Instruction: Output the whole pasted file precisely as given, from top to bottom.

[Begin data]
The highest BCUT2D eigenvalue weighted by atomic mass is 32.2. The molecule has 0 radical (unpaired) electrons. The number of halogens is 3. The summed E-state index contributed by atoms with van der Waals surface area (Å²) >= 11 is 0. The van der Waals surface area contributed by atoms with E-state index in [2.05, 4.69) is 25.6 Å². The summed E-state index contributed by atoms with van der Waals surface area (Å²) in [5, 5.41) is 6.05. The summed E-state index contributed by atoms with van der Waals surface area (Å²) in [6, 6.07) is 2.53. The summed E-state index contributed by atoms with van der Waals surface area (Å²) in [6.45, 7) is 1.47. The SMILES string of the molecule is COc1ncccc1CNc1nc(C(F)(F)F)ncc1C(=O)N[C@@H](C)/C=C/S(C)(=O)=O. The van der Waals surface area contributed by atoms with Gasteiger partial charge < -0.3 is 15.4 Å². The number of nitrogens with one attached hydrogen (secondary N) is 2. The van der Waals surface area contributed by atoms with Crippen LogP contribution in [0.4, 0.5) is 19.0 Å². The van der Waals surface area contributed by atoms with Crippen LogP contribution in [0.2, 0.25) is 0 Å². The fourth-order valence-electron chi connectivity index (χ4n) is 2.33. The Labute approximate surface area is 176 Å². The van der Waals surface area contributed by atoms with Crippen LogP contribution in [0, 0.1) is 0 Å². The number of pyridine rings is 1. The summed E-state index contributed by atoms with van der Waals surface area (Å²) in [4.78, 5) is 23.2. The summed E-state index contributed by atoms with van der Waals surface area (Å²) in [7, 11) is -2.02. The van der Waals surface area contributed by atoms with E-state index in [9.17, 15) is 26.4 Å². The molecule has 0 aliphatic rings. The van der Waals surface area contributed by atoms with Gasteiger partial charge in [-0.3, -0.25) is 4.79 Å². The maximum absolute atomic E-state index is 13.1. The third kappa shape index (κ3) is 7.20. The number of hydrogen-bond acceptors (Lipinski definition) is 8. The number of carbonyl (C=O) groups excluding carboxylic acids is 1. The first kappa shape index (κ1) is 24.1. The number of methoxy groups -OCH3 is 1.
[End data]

The highest BCUT2D eigenvalue weighted by atomic mass is 32.2. The molecule has 0 radical (unpaired) electrons. The number of halogens is 3. The summed E-state index contributed by atoms with van der Waals surface area (Å²) >= 11 is 0. The van der Waals surface area contributed by atoms with E-state index in [2.05, 4.69) is 25.6 Å². The summed E-state index contributed by atoms with van der Waals surface area (Å²) in [5, 5.41) is 6.05. The summed E-state index contributed by atoms with van der Waals surface area (Å²) in [6, 6.07) is 2.53. The summed E-state index contributed by atoms with van der Waals surface area (Å²) in [6.45, 7) is 1.47. The SMILES string of the molecule is COc1ncccc1CNc1nc(C(F)(F)F)ncc1C(=O)N[C@@H](C)/C=C/S(C)(=O)=O. The van der Waals surface area contributed by atoms with Gasteiger partial charge < -0.3 is 15.4 Å². The number of nitrogens with one attached hydrogen (secondary N) is 2. The van der Waals surface area contributed by atoms with Crippen LogP contribution in [0.4, 0.5) is 19.0 Å². The van der Waals surface area contributed by atoms with Crippen LogP contribution in [0.2, 0.25) is 0 Å². The fourth-order valence-electron chi connectivity index (χ4n) is 2.33. The Labute approximate surface area is 176 Å². The van der Waals surface area contributed by atoms with Crippen LogP contribution in [0, 0.1) is 0 Å². The number of pyridine rings is 1. The summed E-state index contributed by atoms with van der Waals surface area (Å²) in [4.78, 5) is 23.2. The summed E-state index contributed by atoms with van der Waals surface area (Å²) in [7, 11) is -2.02. The van der Waals surface area contributed by atoms with E-state index in [9.17, 15) is 26.4 Å². The molecule has 0 aliphatic rings. The van der Waals surface area contributed by atoms with Gasteiger partial charge in [-0.3, -0.25) is 4.79 Å². The maximum absolute atomic E-state index is 13.1. The third kappa shape index (κ3) is 7.20. The number of hydrogen-bond acceptors (Lipinski definition) is 8. The number of carbonyl (C=O) groups excluding carboxylic acids is 1. The first kappa shape index (κ1) is 24.1. The number of methoxy groups -OCH3 is 1.